Flight—like most activities that require manipulating the laws of physics—relies on the acquisition and processing of factual information. Unfortunately, human beings aren’t innately reliable at distinguishing fact from belief from outright error.
Certain types of misinterpretation occur so frequently in aviation contexts that their names have become catchphrases. “Confirmation bias,” the tendency to believe information that corroborates your preferences but discredit data that challenges them, often figures into the faulty preflight planning that leads to weather accidents. “Expectation bias,” the tendency to see or hear what you were told (or told yourself) to expect rather than what’s actually happened, is frequently cited in wrong-runway and even wrong-airport landings. When that bias affects more than one of the people involved, the consequences can be much less benign.
Early in the evening of Aug. 21, 2014, a Cessna 421C being operated as an air ambulance arrived at Las Cruces, New Mexico, to transport a cancer patient undergoing treatment in Phoenix. After loading the patient and taking on 40 gallons of fuel, the flight took off shortly before 7 p.m. Its IFR flight plan listed an expected flight time of one hour, 20 minutes with three hours of fuel on board. At 7:01:45 p.m., the flight paramedic contacted the company’s base of operations by satellite phone to report that they were turning back “for unknown smoke to the right engine” and expected to be on the ground in five to seven minutes.
Two of the three witnesses who saw the twin Cessna returning to the airport said it was descending rapidly with smoke trailing from the right engine. None of them saw it touch down, but two saw and tried to respond to the fireball that followed. Subsequent examination of the accident scene showed that the initial touchdown was more or less upright on an eastbound heading in a hummocked field of desert grassland, separating the left propeller and right aileron from the airframe, but the wreckage came to rest inverted and was almost immediately consumed by fire. Investigators who reached the scene the following day reported an unmistakable smell of jet fuel, and teardown examinations of both engines found “no signs of lubrication distress,” but “heat damage and evidence of detonation” in the cylinders and “scuffing and heat signatures” on the piston skirts. Three of the six pistons in each engine “showed evidence of detonation on the face of the piston with portions melted away on the outer edge.”
Sure enough, fueling records from the fixed-base operator showed that the lineman—a four-month employee who’d completed the required training but had no prior aviation background—had put in 40 gallons of Jet-A. Not surprisingly, the NTSB found misfueling to be the probable cause of the accident. What is surprising is that the pilot was on the scene with every opportunity to notice and prevent the error. He requested “20 gallons a side” through the cockpit window without specifying the type of fuel, and was still in the cockpit when the lineman drove up in a 5,000-gallon truck— their larger avgas truck was 2,000 gallons—clearly marked “Philjet A -56MB.” The pilot subsequently climbed out to help the lineman secure the fuel caps, providing some opportunity to notice the aroma, then went inside the FBO to sign a receipt listing the goods dispensed as “40.0 gallons Jet-A.” The lineman, for his part, pumped that fuel into ports clearly placarded “AVGAS ONLY.” Investigators learned that the truck had one hose that had not been fitted with the “duckbill”-type fuel nozzle that would not fit into the smaller avgas filler port because several turbine helicopters, some Navy T-34 airplanes, and “some very small jets” also had the narrower filler necks, a point confirmed by examination of an Aerospatiale AS350 helicopter based on the field.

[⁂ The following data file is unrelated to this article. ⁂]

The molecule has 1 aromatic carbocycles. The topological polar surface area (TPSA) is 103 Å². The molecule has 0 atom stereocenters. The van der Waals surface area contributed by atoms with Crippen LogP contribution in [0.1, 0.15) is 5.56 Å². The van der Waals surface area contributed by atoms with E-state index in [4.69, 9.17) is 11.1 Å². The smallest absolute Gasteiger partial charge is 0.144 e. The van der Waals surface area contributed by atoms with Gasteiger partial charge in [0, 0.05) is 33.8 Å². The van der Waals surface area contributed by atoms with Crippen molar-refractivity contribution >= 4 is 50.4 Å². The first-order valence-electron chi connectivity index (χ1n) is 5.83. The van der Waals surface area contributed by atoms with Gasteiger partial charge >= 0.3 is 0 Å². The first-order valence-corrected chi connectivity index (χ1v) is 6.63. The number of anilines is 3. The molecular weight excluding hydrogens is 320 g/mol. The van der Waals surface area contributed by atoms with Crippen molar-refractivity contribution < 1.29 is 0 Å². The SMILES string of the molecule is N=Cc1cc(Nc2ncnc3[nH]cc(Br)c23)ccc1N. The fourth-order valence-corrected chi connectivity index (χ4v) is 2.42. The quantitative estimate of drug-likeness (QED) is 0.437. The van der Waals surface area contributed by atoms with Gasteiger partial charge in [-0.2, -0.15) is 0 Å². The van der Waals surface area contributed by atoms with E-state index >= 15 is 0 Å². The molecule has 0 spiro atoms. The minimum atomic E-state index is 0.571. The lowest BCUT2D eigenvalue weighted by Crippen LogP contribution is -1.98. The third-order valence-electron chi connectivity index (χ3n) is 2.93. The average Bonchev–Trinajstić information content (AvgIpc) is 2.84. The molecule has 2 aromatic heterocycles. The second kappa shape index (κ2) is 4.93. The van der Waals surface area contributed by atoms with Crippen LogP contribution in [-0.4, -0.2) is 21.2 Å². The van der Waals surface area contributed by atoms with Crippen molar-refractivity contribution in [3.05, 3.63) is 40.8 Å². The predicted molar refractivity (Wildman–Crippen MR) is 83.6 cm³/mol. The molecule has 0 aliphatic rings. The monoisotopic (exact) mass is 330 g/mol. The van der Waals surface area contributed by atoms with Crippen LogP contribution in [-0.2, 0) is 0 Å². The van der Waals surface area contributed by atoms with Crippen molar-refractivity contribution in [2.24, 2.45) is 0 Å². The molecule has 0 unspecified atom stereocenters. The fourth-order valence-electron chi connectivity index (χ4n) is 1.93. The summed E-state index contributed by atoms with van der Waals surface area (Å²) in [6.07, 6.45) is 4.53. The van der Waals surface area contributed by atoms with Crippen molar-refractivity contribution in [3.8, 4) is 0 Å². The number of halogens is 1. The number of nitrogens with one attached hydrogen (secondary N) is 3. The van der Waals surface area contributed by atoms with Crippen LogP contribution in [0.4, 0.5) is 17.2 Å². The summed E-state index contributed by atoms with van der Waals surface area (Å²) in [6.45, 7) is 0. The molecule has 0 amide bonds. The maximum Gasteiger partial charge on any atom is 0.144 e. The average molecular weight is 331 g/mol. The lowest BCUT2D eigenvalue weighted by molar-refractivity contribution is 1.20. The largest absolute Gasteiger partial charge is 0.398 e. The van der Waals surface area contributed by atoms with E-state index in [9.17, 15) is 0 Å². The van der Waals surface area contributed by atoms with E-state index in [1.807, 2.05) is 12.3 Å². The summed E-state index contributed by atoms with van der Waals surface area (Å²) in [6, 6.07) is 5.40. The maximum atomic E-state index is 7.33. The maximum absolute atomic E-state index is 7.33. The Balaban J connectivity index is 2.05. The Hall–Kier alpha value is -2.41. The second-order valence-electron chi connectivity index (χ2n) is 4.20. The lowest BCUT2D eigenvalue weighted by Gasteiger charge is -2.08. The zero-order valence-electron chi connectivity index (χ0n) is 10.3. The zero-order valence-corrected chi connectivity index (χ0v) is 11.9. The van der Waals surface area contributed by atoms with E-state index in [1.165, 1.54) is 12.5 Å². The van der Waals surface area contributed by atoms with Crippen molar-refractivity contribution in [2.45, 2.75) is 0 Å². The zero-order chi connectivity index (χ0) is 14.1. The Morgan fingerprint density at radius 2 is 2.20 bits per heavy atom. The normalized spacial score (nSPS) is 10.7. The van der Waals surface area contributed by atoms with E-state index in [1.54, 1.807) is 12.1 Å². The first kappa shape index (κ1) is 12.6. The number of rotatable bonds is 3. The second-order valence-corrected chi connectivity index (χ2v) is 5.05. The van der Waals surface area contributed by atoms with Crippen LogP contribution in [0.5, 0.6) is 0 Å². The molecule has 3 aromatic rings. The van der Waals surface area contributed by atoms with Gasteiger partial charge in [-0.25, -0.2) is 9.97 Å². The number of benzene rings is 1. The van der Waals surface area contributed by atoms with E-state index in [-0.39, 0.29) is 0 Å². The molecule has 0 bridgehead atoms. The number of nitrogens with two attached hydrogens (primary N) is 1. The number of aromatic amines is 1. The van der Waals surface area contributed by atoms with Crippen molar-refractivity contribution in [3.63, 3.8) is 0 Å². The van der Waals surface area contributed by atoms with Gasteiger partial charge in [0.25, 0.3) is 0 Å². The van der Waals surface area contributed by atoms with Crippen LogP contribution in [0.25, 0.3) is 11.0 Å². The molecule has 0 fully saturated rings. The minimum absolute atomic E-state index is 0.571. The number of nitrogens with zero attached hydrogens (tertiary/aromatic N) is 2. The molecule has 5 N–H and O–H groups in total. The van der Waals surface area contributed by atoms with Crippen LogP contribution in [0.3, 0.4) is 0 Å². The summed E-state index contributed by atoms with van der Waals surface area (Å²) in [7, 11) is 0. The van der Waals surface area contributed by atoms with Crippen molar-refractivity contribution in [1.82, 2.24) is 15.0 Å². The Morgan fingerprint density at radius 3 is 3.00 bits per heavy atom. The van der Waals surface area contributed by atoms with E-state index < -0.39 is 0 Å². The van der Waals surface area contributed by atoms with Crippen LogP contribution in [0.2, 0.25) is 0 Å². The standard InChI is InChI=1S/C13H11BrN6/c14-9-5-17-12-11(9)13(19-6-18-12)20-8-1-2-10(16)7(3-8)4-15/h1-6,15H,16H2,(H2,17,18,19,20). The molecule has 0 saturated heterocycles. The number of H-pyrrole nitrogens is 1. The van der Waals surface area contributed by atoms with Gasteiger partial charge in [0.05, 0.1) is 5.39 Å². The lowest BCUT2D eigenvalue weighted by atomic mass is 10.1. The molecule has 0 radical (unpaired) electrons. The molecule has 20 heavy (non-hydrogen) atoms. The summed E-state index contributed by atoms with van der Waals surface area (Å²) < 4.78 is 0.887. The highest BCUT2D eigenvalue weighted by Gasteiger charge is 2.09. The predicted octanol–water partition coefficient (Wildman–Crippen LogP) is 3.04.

The 400-series Cessna twins and particularly the 421 have been especially susceptible to misfueling, perhaps due to their strong family resemblance to the 425 Corsair and 441 Conquest turboprops that were developed from the 421’s airframe. Precautions have been taken to minimize that risk, but even the recommended use of incompatible nozzles and filler ports has proved not to be foolproof. (One FBO employee showed investigators the technique regularly employed to use 2.5-inch nozzles to fuel turbine aircraft fitted with 2.25-inch ports.) Here a pilot expecting 100LL crossed paths with a lineman who thought he was servicing a turbine airplane, and four distinct chances to avoid tragedy were overlooked.